Verse > Anthologies > T. R. Smith, ed. > Poetica Erotica: A Collection of Rare and Curious Amatory Verse
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T. R. Smith, comp.  Poetica Erotica: Rare and Curious Amatory Verse.  1921–22.
 
The Complaint of the Fair Helm-maker Grown Old
By François Villon (1431–1463?)
 
(Translated by John Payne)

I.
METHOUGHT I heard the fair complain
  —The fair that erst was helm-maker—
And wish herself a girl again.
  After this fashion did I hear:
  “Alack! old age, felon and drear,        5
Why hast so early laid me low?
  What hinders but I stay me here
And so at one stroke end my woe?
 
II.
“Thou hast undone the mighty thrall
  In which my beauty held for me        10
Clerks, merchants, churchmen, one and all:
  For never man my face might see,
  But would have given his all for fee,—
Without a thought of his abuse,—
  So I should yield him at his gree        15
What churls for nothing now refuse.
 
III.
“I did to many me deny
  (Therein I showed but little guile)
For love of one right false and sly,
  Whom without stint I loved erewhile.        20
  Whomever else I might bewile,
I loved him well, sorry or glad:
  But he to me was harsh and vile
And loved me but for what I had.
 
IV.
“Ill as he used me, and howe’er
        25
  Unkind, I loved him none the less:
Even had he made me faggots bear,
  One kiss from him or one caress,
  And I forgot my every stress.
The rogue! ’twas ever thus the same        30
  With him. It brought me scant liesse:
And what is left me? Sin and shame.
 
V.
“Now is he dead this thirty year,
  And I’m grown old and worn and gray:
When I recall the days that were        35
  And think of what I am to-day
  And when me naked I survey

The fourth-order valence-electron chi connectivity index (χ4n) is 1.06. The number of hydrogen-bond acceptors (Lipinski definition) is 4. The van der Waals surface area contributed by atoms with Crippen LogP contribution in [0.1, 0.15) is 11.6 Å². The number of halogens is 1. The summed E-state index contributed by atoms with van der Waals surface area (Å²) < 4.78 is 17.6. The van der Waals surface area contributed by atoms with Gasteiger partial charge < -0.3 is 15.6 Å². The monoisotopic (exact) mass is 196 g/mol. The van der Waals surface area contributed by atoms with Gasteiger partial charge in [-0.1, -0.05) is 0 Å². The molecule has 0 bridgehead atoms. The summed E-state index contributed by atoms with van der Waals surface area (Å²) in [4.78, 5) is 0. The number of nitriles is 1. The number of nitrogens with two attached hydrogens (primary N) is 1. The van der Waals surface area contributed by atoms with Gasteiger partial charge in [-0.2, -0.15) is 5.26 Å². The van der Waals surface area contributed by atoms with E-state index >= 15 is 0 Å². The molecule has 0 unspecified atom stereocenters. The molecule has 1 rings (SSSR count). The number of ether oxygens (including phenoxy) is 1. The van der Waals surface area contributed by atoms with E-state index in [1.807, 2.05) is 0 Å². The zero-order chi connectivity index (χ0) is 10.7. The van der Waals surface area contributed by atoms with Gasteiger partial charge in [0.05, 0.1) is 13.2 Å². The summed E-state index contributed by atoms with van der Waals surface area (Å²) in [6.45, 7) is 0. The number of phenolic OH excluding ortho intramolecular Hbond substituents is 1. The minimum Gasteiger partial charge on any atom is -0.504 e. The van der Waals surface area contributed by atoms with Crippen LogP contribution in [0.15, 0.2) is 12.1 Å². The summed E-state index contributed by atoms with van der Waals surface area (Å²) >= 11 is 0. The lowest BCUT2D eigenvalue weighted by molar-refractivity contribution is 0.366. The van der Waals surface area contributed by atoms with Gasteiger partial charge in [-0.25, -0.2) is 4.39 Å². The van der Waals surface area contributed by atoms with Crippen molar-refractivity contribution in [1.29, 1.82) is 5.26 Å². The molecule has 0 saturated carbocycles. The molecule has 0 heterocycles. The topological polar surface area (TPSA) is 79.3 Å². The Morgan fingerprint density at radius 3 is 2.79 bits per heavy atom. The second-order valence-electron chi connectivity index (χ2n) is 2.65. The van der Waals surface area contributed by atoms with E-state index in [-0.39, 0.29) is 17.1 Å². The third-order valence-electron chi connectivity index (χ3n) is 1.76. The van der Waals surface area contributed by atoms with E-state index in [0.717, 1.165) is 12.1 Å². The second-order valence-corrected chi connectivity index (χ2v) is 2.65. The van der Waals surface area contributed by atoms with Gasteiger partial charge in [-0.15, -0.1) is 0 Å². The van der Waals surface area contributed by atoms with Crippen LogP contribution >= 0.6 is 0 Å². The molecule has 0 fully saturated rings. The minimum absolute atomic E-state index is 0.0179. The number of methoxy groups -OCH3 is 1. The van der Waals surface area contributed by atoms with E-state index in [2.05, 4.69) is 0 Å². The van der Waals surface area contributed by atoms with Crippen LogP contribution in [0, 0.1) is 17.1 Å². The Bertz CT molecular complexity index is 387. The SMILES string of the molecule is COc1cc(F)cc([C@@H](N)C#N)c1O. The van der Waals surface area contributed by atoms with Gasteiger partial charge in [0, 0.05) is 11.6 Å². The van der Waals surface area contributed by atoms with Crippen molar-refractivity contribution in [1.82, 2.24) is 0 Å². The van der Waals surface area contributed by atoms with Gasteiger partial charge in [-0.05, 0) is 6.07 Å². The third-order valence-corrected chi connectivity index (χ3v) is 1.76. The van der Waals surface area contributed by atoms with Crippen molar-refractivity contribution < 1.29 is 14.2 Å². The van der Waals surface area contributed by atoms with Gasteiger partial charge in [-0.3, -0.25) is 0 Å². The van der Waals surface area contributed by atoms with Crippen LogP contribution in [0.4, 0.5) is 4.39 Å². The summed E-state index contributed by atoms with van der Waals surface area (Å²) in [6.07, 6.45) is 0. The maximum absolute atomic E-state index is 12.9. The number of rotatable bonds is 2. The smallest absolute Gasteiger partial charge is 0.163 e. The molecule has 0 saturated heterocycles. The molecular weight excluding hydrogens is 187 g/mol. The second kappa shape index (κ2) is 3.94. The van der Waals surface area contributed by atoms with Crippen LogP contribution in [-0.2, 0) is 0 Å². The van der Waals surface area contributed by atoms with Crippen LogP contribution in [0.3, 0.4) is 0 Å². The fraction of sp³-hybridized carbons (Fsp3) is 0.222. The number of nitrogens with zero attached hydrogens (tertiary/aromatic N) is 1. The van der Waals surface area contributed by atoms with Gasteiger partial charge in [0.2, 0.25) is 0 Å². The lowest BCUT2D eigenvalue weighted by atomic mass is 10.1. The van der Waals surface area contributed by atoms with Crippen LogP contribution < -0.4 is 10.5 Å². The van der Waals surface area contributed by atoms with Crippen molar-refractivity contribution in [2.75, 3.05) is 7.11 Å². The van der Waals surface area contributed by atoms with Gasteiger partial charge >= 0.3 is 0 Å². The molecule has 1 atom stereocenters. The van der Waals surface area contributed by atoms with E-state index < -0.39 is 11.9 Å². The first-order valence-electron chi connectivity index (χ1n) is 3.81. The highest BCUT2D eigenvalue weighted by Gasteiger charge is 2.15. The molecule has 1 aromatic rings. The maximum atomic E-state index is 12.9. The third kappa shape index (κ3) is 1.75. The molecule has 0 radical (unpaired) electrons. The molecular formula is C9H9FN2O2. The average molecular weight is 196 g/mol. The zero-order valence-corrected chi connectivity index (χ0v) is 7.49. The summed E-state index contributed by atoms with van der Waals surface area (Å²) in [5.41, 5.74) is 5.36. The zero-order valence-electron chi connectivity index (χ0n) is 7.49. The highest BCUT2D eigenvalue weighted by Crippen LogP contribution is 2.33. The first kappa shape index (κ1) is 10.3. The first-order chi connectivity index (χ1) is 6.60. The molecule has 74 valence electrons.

And see my body shrunk to nought,
  Withered and shrivelled,—wellaway!
For grief I am well-nigh distraught.        40
 
VI.
“Where is that clear and crystal brow?
  Those eyebrows arched and golden hair?
And those bright eyes, where are they now,
  Wherewith the wisest ravished were?
  The little nose so straight and fair;        45
The tiny tender perfect ear;
  Where is the dimpled chin and where
The pouting lips so red and clear?
 
VII.
“The shoulders gent and strait and small;
  Round arms and white hands delicate;        50
The little pointed breasts withal;
  The haunches plump and high and straight,
  Right fit for amorous debate;
Wide hips and dainty quelquechose,
  Betwixt broad firm thighs situate,        55
Within its little garden-close.
 
VIII.
“Brows wrinkled sore and tresses gray;
  The brows all fall’n and dim the eyne
That wont to charm men’s hearts away;
  The nose, that was so straight and fine,        60
  Now bent and swerved from beauty’s line;
Chin peaked, ears furred and hanging down;
  Faded the face and quenched its shine
And lips mere bags of loose skin grown.
 
IX.
“Such is the end of human grace:
        65
  The arms grown short and hands all thrawn;
The shoulders bowed out of their place;
  The breasts all shrivelled up and gone;
  The haunches like the paps withdrawn;
The thighs no longer like to thighs,        70
  Withered and mottled all like brawn,
And fie on that between them lies!
 
X.
“And so the litany goes round,
  Lamenting the good time gone by,
Among us crouched upon the ground,        75
  Poor silly hags, to-huddled by
  A scanty fire of hempstalks dry,
Kindled in haste and soon gone out;
  (We that once held our heads so high!)
So all take turn and turn about!”        80
 
 
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